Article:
Oil prices have spiked to a 6 year high, as OPEC+ cancels meeting over Saudi-UAE dispute, possibly leading to further tensions between the two Persian Gulf allied regimes, but why now are the two at loggerheads?
An OPEC plan, set forward to extend the deadline of an oil output cut to the end of 2022, has been slammed as “unfair to UAE” by Abu Dhabi, leading to a very public dispute with their traditional Gulf ally Saudi Arabia. An OPEC meeting last Friday, designed to negotiate a solution, ended with no progress made and now the UAE has even boycotted a meeting altogether in a perceived attempt to force through its demands.
Under a proposed OPEC+ plan, in dispute, the Kingdom of Saudi Arabia (KSA) would have to cut its oil production by 5% and the UAE by 18%. The UAE has declared that the market is in need of higher oil production due to the decline in prices, which comes as a result of the decline in energy usage and international travel.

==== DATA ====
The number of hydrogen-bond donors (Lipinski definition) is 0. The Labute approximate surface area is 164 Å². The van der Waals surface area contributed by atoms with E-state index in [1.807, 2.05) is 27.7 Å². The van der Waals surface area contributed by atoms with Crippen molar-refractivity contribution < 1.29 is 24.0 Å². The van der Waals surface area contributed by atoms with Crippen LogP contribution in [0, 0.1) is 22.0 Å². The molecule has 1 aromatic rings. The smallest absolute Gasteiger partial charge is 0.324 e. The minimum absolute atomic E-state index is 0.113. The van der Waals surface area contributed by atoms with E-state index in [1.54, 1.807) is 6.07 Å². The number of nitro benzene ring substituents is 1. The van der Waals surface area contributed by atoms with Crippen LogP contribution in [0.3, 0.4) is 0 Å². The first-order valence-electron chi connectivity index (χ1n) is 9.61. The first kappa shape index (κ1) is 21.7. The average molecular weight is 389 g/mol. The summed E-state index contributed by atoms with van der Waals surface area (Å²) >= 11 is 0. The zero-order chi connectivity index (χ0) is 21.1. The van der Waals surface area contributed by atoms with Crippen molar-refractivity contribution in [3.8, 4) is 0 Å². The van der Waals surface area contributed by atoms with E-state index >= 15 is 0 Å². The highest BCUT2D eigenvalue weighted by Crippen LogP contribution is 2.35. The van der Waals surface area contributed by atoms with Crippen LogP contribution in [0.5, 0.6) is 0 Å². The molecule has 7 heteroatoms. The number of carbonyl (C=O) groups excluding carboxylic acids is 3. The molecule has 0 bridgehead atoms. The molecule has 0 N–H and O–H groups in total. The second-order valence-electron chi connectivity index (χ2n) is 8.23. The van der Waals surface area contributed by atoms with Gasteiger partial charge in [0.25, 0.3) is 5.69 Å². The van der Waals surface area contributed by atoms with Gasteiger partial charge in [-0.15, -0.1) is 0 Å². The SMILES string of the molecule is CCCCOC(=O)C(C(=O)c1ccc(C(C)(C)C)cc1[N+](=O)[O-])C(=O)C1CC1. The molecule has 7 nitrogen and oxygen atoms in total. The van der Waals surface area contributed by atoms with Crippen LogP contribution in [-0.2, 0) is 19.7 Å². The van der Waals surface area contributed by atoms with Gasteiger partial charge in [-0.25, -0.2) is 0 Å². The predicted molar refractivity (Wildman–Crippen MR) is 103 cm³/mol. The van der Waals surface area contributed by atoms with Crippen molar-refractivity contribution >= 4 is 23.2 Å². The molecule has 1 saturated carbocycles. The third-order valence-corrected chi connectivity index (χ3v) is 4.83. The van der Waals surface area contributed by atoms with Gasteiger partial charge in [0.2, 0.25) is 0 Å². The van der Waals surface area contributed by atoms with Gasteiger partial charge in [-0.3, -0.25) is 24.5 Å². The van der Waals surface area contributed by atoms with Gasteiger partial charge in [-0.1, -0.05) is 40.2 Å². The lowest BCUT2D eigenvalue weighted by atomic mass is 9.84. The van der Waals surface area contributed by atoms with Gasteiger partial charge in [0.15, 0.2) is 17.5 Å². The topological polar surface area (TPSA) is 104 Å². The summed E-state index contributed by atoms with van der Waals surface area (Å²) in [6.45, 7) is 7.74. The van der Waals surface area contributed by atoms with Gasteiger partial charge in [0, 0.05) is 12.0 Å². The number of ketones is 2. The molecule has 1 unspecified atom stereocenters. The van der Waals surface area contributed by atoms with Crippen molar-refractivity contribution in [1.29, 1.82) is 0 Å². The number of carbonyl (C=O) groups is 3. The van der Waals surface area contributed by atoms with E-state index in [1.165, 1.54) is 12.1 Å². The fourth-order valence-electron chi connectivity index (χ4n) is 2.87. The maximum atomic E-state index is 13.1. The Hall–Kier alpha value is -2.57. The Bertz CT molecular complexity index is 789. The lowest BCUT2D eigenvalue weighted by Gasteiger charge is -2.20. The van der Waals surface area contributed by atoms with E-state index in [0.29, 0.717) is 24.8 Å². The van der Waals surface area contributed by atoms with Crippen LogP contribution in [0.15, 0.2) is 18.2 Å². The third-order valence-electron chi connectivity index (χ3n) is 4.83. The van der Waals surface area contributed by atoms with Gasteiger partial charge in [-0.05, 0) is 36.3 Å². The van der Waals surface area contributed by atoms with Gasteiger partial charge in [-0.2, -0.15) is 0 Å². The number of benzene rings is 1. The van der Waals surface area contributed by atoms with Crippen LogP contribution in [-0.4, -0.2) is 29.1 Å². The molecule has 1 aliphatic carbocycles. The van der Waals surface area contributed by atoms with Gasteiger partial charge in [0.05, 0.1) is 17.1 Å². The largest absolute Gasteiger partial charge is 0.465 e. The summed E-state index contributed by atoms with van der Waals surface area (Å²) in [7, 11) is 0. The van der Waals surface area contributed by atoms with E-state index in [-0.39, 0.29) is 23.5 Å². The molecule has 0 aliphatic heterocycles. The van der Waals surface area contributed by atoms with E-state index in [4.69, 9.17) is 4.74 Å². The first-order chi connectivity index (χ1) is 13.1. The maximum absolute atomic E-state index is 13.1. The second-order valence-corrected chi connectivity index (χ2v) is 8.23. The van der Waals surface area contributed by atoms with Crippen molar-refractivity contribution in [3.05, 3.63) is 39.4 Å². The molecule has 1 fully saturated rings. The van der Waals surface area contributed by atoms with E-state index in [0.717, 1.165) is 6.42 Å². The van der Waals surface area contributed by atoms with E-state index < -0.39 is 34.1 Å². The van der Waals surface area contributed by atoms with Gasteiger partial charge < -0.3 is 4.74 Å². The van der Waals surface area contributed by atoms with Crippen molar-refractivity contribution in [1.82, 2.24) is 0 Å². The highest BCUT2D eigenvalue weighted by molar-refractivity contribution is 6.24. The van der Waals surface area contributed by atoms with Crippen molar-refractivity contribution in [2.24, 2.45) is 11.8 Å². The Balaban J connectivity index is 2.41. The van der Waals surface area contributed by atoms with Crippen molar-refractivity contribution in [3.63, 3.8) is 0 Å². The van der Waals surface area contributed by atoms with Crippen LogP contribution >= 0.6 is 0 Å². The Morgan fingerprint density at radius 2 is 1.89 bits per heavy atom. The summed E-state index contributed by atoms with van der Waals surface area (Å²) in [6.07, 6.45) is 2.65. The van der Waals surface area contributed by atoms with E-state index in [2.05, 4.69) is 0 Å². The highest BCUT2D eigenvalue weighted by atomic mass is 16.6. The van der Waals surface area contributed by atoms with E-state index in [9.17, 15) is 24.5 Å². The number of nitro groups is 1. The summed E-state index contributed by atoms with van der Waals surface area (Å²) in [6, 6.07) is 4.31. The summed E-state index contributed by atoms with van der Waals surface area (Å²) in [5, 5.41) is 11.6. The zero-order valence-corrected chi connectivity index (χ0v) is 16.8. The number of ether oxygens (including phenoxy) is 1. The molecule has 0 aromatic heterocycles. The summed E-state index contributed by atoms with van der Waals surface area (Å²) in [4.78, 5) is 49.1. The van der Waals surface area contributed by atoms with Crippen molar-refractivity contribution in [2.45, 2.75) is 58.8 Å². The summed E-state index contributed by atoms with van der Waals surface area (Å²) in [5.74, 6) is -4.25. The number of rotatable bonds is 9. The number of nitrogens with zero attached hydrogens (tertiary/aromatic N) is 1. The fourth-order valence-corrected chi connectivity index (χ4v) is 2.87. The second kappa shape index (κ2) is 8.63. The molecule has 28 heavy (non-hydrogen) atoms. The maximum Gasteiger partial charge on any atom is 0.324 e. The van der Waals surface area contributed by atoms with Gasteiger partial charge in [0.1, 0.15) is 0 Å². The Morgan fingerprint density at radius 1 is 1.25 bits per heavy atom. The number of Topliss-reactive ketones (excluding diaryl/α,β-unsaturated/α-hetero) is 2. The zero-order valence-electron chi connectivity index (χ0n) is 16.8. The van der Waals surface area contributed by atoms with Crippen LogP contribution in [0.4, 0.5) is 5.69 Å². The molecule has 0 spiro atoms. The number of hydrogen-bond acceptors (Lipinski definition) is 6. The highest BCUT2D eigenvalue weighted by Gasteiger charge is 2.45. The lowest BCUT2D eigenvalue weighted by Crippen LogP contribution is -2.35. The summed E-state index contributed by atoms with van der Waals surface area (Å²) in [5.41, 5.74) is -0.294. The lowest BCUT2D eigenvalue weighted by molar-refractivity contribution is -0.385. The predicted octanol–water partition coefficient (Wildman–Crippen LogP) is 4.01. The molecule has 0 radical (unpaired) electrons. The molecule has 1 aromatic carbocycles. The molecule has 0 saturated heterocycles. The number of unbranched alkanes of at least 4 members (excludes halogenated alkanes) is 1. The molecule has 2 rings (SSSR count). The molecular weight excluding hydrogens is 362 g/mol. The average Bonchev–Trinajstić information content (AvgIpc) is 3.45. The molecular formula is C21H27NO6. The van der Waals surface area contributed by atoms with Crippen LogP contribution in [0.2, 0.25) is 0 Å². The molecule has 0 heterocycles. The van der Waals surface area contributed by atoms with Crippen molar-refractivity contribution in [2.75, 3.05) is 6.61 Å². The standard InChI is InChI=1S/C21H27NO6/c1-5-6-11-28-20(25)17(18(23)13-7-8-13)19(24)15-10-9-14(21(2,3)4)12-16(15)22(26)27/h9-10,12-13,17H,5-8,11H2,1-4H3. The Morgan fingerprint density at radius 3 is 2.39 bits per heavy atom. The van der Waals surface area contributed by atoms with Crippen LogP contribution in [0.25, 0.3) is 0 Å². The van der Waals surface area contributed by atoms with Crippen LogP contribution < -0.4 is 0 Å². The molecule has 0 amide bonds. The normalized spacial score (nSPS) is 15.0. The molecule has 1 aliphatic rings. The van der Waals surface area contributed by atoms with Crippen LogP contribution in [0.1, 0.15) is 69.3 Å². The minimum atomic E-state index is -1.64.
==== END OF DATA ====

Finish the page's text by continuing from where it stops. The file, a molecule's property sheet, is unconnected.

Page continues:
Saudi Arabia’s Energy Minister, Prince Abdulaziz bin Salman, proclaimed that “Big efforts were made over the past 14 months that provided fantastic results and it would be a shame not to maintain those achievements … Some compromise and some rationality is what will save us,” in a subtle jab at the Emiratis.
Saudi Arabia Attempts To Combat UAE Dominance
During the Trump era, a great deal of favoritism was handed to the KSA, in fact, this may have come at the expense of undermining some of America’s biggest allies in the region, such as Jordan and Egypt. But as Saudi Arabia failed to join the ‘Abraham Accords’ and normalise ties with Israel, the Saudis realized a strategic problem emerging for them in the region.